- Best Customers – This group consists of the customers who are found in R-Tier-1, F-Tier-1 and M-Tier-1as they have transacted recently, do so often and spend more than other customers of the firm. A shortened notation for this segment is 1-1-1; we’ll use this notation going forward.
- High spending New Customers – This group consists of those customers in the category of 1-4-1 and 1-4-2. These are customers who have transacted only once, but very recently and they spent a lot on the purchase.
- Lowest Spending Active Loyal Customers – This group consists of those customers in the category of 1-1-3 and 1-1-4 and they have transacted recently and often do so but spend the least).
- Churned Best Customers – This segment consists of the customers in the categories of 4-1-1, 4-1-2, 4-2-1 and 4-2-2 and they have transacted frequently and spent a lot, but it’s been a long time since they’ve transacted with the firm.
The fourth step of the RFM Model actually goes beyond the RFM segmentation by crafting specific messaging that is tailored for each customer segments. By focusing on the behavioral patterns of the particular groups of the customers, the RFM Model allows marketers to communicate with customers in a more effective and efficient manner.
- Below mentioned are a few examples for illustration, using the groups named above:
- Best Customers – Communications with this group should make them feel valued and appreciated by the firm. These customers generate a disproportionately high percentage of overall revenues for the firm and thus focusing on keeping them happy should be a top priority of the management. Further studying and analyzing their individual preferences will provide additional opportunities for even more personalized messaging and means of communication.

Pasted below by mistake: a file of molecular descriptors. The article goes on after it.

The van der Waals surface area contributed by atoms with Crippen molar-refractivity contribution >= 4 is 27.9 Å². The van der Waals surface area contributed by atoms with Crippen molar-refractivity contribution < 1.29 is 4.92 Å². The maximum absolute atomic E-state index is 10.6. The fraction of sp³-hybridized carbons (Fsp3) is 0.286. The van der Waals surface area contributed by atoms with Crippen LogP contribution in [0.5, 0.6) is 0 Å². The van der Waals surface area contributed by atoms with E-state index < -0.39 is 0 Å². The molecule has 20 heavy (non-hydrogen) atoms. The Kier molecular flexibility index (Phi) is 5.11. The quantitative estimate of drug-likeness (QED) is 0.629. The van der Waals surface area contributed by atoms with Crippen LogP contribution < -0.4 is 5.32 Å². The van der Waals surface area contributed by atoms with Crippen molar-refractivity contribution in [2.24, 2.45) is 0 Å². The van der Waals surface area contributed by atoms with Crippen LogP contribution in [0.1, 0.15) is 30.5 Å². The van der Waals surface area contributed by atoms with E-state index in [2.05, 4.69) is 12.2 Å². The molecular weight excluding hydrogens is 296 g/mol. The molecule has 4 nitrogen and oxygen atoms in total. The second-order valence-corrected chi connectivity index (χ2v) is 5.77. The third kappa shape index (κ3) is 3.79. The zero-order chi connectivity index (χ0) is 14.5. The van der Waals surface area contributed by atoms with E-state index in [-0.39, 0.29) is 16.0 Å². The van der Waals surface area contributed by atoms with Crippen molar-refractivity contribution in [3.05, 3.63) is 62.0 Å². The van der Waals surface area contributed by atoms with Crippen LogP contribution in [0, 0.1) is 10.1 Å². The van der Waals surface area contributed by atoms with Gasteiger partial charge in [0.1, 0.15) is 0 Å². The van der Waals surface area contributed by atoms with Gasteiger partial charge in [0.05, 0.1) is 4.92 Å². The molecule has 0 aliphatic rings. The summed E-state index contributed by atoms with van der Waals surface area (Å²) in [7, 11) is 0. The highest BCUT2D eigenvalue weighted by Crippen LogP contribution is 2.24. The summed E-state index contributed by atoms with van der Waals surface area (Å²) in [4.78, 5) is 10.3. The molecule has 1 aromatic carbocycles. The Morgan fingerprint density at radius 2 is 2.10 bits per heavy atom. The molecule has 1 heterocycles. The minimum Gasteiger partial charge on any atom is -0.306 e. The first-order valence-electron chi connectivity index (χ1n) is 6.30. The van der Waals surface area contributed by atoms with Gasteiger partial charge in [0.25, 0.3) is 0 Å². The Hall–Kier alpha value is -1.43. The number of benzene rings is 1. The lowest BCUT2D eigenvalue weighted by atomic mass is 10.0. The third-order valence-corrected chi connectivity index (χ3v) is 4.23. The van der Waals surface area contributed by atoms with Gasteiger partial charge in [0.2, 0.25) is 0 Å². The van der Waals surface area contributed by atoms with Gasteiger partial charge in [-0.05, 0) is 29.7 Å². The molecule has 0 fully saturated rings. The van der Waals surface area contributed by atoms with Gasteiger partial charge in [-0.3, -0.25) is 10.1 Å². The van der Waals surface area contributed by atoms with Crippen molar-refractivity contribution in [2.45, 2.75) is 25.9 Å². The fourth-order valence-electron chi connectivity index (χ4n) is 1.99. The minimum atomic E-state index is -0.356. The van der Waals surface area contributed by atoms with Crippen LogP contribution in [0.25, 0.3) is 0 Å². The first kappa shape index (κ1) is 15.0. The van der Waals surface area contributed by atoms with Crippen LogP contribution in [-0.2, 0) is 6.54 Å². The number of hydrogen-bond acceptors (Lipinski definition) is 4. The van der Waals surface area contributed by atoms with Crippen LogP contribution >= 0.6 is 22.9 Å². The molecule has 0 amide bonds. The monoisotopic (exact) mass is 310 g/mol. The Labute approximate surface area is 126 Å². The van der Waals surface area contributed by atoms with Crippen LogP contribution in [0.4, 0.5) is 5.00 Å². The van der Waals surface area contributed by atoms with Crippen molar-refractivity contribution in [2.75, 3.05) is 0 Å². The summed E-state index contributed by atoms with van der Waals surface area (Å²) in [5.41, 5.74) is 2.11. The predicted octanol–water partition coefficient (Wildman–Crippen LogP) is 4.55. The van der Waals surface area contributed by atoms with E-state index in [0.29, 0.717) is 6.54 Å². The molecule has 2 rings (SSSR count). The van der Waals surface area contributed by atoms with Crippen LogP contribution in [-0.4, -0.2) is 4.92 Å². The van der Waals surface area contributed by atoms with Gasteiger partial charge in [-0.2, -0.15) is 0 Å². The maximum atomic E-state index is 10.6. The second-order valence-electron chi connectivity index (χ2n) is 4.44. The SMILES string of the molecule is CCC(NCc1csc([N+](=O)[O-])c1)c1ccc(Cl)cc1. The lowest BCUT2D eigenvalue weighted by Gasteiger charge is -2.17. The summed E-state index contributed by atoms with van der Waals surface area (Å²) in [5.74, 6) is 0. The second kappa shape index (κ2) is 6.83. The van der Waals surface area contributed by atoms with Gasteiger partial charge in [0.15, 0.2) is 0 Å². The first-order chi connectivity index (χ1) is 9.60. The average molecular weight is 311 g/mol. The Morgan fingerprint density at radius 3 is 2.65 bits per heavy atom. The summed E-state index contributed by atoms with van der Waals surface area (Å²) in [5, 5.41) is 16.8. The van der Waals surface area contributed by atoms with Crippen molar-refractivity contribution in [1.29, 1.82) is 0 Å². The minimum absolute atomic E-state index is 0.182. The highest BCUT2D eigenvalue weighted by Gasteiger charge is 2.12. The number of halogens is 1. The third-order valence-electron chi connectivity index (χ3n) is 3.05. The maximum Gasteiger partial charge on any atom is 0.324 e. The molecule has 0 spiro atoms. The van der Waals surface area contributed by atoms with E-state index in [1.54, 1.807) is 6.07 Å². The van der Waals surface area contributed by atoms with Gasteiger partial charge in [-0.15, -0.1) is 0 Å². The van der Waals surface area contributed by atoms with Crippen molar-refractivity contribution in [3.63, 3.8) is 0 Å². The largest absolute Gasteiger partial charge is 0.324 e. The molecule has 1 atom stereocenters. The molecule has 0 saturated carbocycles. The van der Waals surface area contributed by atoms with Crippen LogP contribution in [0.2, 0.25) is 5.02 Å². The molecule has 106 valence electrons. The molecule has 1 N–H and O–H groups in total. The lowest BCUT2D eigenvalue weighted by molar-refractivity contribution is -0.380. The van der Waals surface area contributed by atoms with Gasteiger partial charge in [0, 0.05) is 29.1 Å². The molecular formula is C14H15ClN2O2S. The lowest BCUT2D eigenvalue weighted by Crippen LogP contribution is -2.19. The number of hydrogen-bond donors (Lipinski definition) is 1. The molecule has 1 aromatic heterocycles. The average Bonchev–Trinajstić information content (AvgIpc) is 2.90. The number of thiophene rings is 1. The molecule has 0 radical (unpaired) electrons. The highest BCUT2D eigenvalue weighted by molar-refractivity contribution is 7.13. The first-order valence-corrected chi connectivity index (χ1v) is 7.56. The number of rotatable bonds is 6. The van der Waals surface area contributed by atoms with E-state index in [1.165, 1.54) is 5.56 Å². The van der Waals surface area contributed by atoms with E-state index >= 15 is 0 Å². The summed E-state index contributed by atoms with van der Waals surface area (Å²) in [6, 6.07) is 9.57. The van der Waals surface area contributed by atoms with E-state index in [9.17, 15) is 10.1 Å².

- High spending New Customers – It is always a good idea to nurture all new customers of the firm because these new customers spent a lot on their first purchase. Like with the Best Customers group, it’s important to make them also feel quite valued and appreciated by giving them terrific incentives to so that they continue to interact with the brand.
- Lowest Spending Active Loyal Customers – These repeat customers are active and loyal, but they there spending capacity is quite low. Marketers should create specific promotional campaigns for this group to make them feel valued and incentivize them to increase their spending levels. As loyal customers, it also pays to reward them with special discount offers so that they also spread the word about the brand to their friends earning the referrals for the firm.
- Churned Best Customers – These are valuable customers for the firm who have stopped transacting a long time ago. While it’s often challenging to re-engage with them for the firm, the high value of these customers makes it worthwhile trying to get them back. Likewise the Best Customers group, it’s vital to communicate with them on the basis of their detailed preferences with the data derived from their earlier transactions.
Caveats of the RFM Model
RFM Model and its segmentation approach is a straightforward and powerful method for customer segmentation. But the RFM Model only looks at three specific factors meaning that the method may be excluding other variables that are equally important such as products purchased, previous campaign responses, and other crucial demographic details of the customers.
The RFM Model is a historical method by nature and looks at past customer behavior that may or may not precisely specify future activities, preferences, and responses.
The other advanced customer segmentation methods are based on predictive analytics technologies that are far more accurate at predicting future customer behavior with the firm.